Bua is one of the best known Thai Buddhist monks of the late 20th and early 21st centuries. He was widely regarded as an Arahant — a living Buddhist saint. He was a disciple of the esteemed forest master Ajahn Mun Bhuridatta, and was himself considered a master in the Thai Forest Tradition. Following the death of Ajahn Thate in 1994, he was considered to be the Ajahn Yai, or the head of the Thai Forest Tradition lineage until his death in 2011. – Wikipedia
The first building we visited was a sort of shrine to Luang Ta Maha Bua, shown above and below.
This structure reminds me of the way many Thai houses are build on stilts to provide a shady space beneath for people to work and rest in the heat of the day.
Kitchens are often set up beneath houses. The one below is its own roofed but open space. The monks of Wat Pa Ban Tat live nearby.
The dwelling structures themselves – called kutis – are single units scattered throughout the dense forest. They stand fairly far apart and are separated from each other by strips of forest dense enough so that the inhabitants can’t see one another. The whole area is tranquil and quiet… A monk will stay alone at his kuti without interactions with others. He spends all his time concentrating on his own practice – exerting himself in the practice of sitting and walking meditation in the area of his own kuti as if he were the only person around. He doesn‘t stop to chat with others, but follows in full detail the methods and forest practices taught by the Lord Buddha. – Wikipedia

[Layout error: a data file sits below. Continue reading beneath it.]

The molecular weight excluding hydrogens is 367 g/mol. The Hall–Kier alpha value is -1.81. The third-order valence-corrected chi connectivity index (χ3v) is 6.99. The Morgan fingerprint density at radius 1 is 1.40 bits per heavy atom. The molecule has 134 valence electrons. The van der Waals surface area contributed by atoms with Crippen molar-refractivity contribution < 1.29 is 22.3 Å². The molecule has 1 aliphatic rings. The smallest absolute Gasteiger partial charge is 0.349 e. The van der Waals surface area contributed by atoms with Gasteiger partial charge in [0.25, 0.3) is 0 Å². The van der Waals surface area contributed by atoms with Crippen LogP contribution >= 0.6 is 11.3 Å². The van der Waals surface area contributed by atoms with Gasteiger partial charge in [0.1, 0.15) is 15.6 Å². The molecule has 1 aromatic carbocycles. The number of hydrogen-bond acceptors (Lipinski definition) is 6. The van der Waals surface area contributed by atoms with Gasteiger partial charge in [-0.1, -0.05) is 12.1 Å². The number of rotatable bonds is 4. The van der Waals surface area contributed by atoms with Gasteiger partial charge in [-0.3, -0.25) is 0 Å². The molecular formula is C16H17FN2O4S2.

Walking from Bua’s shrine to his temple we encountered many of Thailand’s blonde squirrels. We saw these in many wooded areas in the north. We saw no other type of squirrel, although I believe there are many.
We also met this cool old tortoise.
Printed banners that line the fences of the temple complex tell of the donations that Bua collected from around the world to help the people of Thailand. His temple is very nice, but very simple and modest compared to many.
There are no Phaya Naga, Phra Mae Thorani, Garuda, or any other figure besides the Buddha, and pictures of Luang Ta Maha Bua.
The temple is a large roof over a cool tile floor, open on the sides.
Below is a model of a future addition to the temple complex.
Early in my visit to Thailand I was given a pendant with a likeness of Luang Ta Maha Bua. I wore it during most of my time there. Every Thai person I spoke with about him was in complete agreement that Bua was a very good monk.
Please enjoy the full gallery of 12 pictures below.